Earlier this week I posted some quick test images of a past personal project with ray tracing enabled in Unreal 4.22. Today I wanted to share some before and after images. I've got some comparison gifs and new screenshots taken at 3440x1440. Please note, this was all completed on a Pascal series GTX 1070ti. Meaning I did not have the support of the new RTX cores and my results should not be indicative of actual RTX powered raytracing in Unreal Engine 4.22.
*It seems art station down scales the resolution of my 3440x1440 image uploads. If anyone is interested in the full resolution images please let me know in the comments below.
Setting up Ray Tracing in Unreal Engine 4.22
Raytracing in Unreal Engine 4.22 on a non RTX GPU requires Windows 10 version 1809 and Nvidia Geforce drivers 425.31. To verify what version of windows 10 you have installed hit the windows key and type "about your pc" then hit enter. This will bring up a window where you can verify your OS version in the "Windows Specifications" section.
Assuming you have Unreal Engine 4.22 installed, next you want to create a shortcut of the editor.exe and add the following to target path:
The above shortcut will force unreal to launch using windows DXR and supporting raytracing features. Once in engine you want to make sure ray tracing is enabled in your projects render settings. This will require an editor restart and recompile of all shaders, distance fields, etc.
Once you're back in editor after completing the above steps, you should know raytracing is active when your editor FPS plummets!
Project console variables and further setup
Before continuing, a great ray tracing console variable PDF put together by Epic can be found here. The PDF also goes into further detail on getting ray tracing up and running.
When I got my scene up and running first thing I noticed was my lighting looking, well, like hot garbage. This is because by default ray traced reflections is enabled, therefore all reflection captures are useless. Once I deleted all reflection captures the scene looked recognizable.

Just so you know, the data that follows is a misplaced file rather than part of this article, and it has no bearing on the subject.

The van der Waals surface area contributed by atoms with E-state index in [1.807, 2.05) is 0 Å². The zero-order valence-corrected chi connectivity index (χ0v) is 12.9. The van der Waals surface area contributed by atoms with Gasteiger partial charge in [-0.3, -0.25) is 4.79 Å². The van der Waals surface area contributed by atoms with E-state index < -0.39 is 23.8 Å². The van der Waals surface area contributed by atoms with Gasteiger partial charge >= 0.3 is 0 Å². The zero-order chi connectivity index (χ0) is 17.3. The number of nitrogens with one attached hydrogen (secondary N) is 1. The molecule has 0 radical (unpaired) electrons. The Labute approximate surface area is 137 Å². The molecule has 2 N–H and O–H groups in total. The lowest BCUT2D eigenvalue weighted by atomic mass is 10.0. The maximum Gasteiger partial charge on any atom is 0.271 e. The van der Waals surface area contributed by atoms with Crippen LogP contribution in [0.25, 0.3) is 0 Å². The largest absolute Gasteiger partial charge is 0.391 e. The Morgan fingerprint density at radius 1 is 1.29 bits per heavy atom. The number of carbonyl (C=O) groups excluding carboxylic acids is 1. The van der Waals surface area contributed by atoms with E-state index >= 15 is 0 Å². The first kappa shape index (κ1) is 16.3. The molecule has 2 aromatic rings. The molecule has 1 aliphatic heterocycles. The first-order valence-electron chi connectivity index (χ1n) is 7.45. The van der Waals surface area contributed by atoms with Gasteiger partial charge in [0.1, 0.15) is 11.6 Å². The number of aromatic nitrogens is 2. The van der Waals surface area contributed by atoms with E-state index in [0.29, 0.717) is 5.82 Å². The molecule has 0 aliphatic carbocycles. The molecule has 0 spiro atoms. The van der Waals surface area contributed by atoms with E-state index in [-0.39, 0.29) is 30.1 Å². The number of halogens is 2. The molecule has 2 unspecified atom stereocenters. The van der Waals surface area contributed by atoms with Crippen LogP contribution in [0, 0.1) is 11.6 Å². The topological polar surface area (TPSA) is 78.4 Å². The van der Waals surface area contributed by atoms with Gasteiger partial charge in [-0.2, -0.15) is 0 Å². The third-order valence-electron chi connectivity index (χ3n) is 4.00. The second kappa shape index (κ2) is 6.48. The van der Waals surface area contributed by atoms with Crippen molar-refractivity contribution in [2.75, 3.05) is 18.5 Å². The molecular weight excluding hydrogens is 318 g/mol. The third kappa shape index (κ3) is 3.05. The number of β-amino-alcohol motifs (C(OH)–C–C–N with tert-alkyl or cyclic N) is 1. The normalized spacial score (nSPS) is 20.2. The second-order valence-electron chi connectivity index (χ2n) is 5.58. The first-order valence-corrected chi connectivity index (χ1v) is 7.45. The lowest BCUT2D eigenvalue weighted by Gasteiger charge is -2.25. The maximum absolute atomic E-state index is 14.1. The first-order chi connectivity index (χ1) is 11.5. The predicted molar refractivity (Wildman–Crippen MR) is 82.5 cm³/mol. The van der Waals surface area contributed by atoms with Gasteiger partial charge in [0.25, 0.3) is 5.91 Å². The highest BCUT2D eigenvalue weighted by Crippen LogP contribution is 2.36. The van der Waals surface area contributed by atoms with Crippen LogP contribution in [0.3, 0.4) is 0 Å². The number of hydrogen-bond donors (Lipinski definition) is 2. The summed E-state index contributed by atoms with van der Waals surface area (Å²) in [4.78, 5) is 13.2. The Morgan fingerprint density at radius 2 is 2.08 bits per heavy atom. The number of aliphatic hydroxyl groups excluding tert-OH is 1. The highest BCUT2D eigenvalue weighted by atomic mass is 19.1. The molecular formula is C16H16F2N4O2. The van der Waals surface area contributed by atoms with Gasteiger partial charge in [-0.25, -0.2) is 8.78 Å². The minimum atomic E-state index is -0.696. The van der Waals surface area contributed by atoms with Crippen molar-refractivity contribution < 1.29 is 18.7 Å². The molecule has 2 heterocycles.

Here are the console variables I enabled and tweaked for screen grabbing purposes. PLEASE NOTE: I tweaked these settings for the soul purpose of saving high resolution screenshots from the editor. I cannot attest to how these settings will perform on your rig or scene. Moreover, I didn't get around to adjusting the denoiser settings.
r.RayTracing.EnableMaterials 1 r.RayTracing.Reflections 1 r.RayTracing.Shadows 1 r.RayTracing.AmbientOcclusion 1 r.RayTracing.GlobalIllumination 1 r.RayTracing.GlobalIllumination.SamplesPerPixel 2 r.RayTracing.GlobalIllumination.MaxBounces 2 r.RayTracing.GlobalIllumination.EvalSkyLight 1 r.RayTracing.Reflections.MaxBounces 2 r.GlobalIllumination.Denoiser.ReconstructionSamples 64 r.GlobalIllumination.Denoiser.HistoryConvolution.SampleCount 64
Scene navigation a pain in the ass after getting ray tracing sorted? Set your editor window view mode to Ray Tracing Debug>BaseColor. Enjoy high frame rates for navigating around your scene! Swap back to lit when ready for ray traced goodness.
Ray Traced Screenshots & Comparisons
Most noticible to me were the more accurate reflections, secondary light bounce thanks to global illumination, and incredible contact shadows thanks to ray traced ambient occlusion.
I'd love to see how this performs on an RTX card some day. Additionally I need to spend more time to figure out how to tweak the denoising settings. My next personal project currently in progress will go through a similar comparison between ray tracing and non ray tracing setups.
Please feel free to ask questions in the comments down below, thanks for reading.